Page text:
Rehmannia Benefits

Rehmannia
Latin Name

Rehmannia glutinosa

Also Known As

Chinese Foxglove, Chinese Rehmanniae Radix, Di Huang, Dihuang, Gun-Ji-Whang, Juku-Jio, Kan-Jio

Origin

China, Korea, Japan

Parts Used

Roots

Traditional Use and Health Benefits

With a history of use stretching back at least 2,000 years, the root of Rehmannia is counted as one of the 50 most important herbs in Traditional Chinese Medicine. Most notably, Rehmannia is considered the number one herb for disorders related to the kidneys and adrenal glands. It is considered to be a cooling herb that has the ability to balance the “yin”, and is renowned as a longevity herb.

Traditionally, Rehmannia is used to treat anaemia, palpitations, osteoporosis and adrenal fatigue. It is thought to nourish the blood and tonify the life force (jing), and reverse premature greying hair due to blood loss.

Rehmannia Benefits

Adaptogen

Many of Rehmannia’s health benefits stem from its ability to function as an adaptogen – this is a herb that can bring calm in times of stress, give energy when tiredness threatens to take over and bring clarity of mind in times of confusion. These clever plants are able to modulate the release of stress hormones from the adrenal glands, helping to restore innate immune function whilst helping the body to adapt to various different stressors.

Rehmannia is particularly effective in supporting adrenals that have suffered due to hypo or hyper-thyroidism (a disease that is reaching epidemic proportions in the Western world). The root is rich in phytochemicals known as “iridoid gylcosides”, in particular caltalpol, which is the most studied compound of this herb. Caltapol has been shown in various studies to stimulate the production of adrenal cortical hormones and exert an anti-inflammatory effect on the body.

In contemporary herbalism, Rehmannia is known as a “trophrestorative” for the adrenals, meaning it literally restores the adrenal glands and gently nourishes them back to health. It is especially indicated in recovery from long lasting illness and nervous system burnout.

Kidney Health

According to Traditional Chinese Medicine, yin deficiency in the kidneys is closely associated with adrenal fatigue and exhaustion. Rehmannia is classified in TCM as a blood tonic and a kidney yin tonic. It is thought to stimulate the production of the kidney hormone erythropoietin, which acts on the bone marrow to stimulate the proliferation of precursor cells and their maturation into erythrocytes (a type of red blood cell).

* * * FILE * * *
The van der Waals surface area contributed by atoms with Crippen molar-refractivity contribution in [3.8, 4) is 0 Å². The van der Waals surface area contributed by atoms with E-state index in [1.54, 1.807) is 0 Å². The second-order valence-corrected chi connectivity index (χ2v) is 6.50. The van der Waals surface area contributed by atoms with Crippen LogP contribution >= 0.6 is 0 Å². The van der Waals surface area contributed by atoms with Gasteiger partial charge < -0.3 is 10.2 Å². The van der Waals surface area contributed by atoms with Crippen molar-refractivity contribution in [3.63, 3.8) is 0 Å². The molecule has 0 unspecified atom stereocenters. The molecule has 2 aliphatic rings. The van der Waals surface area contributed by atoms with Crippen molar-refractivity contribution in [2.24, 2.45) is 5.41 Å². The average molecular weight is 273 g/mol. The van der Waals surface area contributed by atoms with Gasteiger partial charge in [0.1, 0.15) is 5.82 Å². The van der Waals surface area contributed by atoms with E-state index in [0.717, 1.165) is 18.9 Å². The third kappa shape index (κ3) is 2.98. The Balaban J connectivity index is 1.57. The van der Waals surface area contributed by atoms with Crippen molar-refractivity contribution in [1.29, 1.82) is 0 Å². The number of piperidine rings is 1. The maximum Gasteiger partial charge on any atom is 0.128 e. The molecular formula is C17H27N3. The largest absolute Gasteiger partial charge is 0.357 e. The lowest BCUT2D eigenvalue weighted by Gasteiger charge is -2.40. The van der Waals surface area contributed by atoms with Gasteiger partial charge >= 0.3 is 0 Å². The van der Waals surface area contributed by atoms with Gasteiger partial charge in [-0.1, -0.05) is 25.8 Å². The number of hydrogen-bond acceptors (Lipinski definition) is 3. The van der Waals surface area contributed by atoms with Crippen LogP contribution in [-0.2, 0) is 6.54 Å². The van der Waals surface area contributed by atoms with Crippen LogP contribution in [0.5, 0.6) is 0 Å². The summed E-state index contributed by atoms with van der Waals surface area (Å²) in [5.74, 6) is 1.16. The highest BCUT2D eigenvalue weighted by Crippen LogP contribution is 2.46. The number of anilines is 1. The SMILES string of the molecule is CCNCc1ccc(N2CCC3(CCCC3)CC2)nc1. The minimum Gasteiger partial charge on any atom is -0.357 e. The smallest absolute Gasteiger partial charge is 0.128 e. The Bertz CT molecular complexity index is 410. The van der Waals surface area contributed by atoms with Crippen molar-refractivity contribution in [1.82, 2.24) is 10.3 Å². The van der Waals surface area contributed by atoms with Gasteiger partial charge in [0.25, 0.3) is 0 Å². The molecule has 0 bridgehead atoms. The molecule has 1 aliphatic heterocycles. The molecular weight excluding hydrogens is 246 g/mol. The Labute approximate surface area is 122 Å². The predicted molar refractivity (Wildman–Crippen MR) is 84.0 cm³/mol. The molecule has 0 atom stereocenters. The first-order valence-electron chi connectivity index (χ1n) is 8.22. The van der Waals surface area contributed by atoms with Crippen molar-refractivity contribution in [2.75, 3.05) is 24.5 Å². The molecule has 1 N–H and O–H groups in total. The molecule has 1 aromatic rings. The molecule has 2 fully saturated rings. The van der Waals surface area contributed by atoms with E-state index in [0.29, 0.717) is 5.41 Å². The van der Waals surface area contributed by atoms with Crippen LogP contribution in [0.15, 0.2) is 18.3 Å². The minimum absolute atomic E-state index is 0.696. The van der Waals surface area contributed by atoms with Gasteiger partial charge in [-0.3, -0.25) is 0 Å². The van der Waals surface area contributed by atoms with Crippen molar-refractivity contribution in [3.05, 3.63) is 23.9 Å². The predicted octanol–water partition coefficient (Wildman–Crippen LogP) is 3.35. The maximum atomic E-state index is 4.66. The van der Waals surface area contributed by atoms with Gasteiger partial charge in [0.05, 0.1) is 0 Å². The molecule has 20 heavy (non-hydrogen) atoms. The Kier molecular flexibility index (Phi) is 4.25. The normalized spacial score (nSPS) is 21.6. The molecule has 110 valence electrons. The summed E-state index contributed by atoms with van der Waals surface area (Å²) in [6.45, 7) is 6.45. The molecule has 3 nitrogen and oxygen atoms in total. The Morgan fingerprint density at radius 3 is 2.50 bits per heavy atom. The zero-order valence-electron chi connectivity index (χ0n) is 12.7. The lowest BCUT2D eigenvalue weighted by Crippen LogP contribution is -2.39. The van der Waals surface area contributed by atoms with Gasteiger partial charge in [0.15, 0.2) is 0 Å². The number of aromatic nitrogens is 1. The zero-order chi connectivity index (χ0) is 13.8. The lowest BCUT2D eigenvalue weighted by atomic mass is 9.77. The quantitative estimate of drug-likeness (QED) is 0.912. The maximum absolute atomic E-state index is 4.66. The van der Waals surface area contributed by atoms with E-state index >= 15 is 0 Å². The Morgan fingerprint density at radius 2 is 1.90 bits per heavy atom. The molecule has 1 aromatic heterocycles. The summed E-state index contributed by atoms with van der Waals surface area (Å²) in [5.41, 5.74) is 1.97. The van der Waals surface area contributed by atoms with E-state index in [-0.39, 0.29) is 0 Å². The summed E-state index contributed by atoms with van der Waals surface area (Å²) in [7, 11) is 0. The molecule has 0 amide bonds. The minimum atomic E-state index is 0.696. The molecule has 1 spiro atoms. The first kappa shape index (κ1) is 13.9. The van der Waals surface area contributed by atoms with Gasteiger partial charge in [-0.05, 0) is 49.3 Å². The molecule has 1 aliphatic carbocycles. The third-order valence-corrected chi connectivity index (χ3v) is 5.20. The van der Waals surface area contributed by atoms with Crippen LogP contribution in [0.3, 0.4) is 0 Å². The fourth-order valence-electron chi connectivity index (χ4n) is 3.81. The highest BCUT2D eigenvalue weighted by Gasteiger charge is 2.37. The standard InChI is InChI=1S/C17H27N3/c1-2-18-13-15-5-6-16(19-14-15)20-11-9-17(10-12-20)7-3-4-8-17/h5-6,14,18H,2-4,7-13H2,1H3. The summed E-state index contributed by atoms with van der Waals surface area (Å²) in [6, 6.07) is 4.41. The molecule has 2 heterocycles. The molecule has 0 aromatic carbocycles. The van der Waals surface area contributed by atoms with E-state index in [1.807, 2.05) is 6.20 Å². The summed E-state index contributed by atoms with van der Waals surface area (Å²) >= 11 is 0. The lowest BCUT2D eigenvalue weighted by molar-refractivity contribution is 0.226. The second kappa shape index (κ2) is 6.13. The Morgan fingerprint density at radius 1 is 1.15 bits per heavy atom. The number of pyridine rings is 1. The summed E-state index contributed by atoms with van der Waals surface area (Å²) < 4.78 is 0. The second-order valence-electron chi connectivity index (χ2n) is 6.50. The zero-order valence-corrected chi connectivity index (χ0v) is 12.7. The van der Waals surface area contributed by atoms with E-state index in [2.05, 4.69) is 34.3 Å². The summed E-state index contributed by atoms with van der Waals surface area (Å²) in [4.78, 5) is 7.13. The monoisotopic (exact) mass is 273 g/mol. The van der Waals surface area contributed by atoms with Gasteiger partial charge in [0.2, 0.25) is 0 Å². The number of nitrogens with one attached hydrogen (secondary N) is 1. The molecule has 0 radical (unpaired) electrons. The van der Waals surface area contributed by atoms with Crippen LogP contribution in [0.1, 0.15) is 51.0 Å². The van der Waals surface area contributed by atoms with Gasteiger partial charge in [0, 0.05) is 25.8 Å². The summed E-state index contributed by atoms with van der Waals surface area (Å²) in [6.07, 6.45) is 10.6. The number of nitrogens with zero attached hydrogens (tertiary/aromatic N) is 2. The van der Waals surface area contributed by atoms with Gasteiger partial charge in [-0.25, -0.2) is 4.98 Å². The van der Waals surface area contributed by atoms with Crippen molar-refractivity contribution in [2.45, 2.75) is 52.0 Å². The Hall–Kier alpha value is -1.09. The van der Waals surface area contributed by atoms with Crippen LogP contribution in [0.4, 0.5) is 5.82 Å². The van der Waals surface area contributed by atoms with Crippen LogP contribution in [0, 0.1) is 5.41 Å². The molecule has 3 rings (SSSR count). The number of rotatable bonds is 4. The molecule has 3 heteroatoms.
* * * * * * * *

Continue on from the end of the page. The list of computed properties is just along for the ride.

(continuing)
Rehmannia has also been found to increase renal blood flow, which in some cases has allowed renal values to return to normal. Abnormally high renal values are associated with kidney disease and sluggish kidney function.

Menopause

Whilst it has a history of traditional use to relieve menopause symptoms, a few studies are now confirming Rehmannia’s effectiveness in combating night sweats and hormone disruptions. Its star phytonutrient, caltalpol, appears to be responsible for many menopausal benefits due to its ability to stimulate the adrenal cortical hormones. These hormones are responsible for the production of sex hormones which alleviate hot flushes, night sweats and vaginal dryness. The cooling and yin balancing properties of this herb are also believed to be responsible for its ability to combat hot flushes and night sweats.

Another worrying symptom for menopausal women is and increased risk of bone density loss. Several research studies have shown that Rehmannia controls bone loss to a great extent. In an animal model, Rehmannia prevented osteoporotic bone loss induced by ovariectomy (to induce menopause). Rehmannia alleviated the decrease in the trabecular bone mineral density (the mesh used to build bones), and increased cortical bone thickness and trabeculation of the bone marrow spaces. In the study, this herb not only prevented bone loss, it increased the bone matrix and thickness of bones.

Heart Health

Rehmannia contains many bioactive compounds with strong antioxidant activity, protecting the body against the oxidative damage that is indicated in many heart complaints. Research shows that it can also support healthy blood glucose levels which are already within the normal range which helps further promote cardiovascular health.

Typical Use

Rehmannia Tincture

Traditionally Taken: 2-3ml taken 2-3 times per day, or as directed by a Herbal Practitioner.

Folklore and History

First mentioned in Chinese medical literature during the Han Dynasty (200 BCE), Rehmannia's Chinese name, Sheng Di huang, translates as "Big Yellow" or "Fresh Yellow Earth". The species name "glutinosa" comes from "glutinous", and refers to its sweet sticky nature that is said to help calm and settle Qi, helping to draw it downward so Qi can rise again in its more natural and regular pathways.

Rehmannia root was traditionally prepared  by steaming it ten times and drying it in the sun nine times. In TCM the root is often steamed in wine until both the insides and outsides turn black and moist. When the herb is charred it is used to staunch bleeding.

Also known as "the kidney's own food", Rehmannia has long been used as a kidney tonic and overall tonic for health, balance and wellbeing

Rehmannia
Constituents

Rehmannia's active constituents include; iridoids (including caltalpol and aucubin), glycosides, phenethyl alcohol, cyclopentanoid monoterpenes, norcarotenoids, polysaccharides and oligosaccharides 

Precautions

Not recommended for pregnant or breastfeeding women. 

Rehmannia may affect blood sugar levels. It is recommended that you consult your healthcare practitioner if you have diabetes before consuming this herb.

Do not use Rehmannia within 2 weeks either side of having surgery.

Not recommended for people who have liver disease or pre-existing digestive or immune issues.

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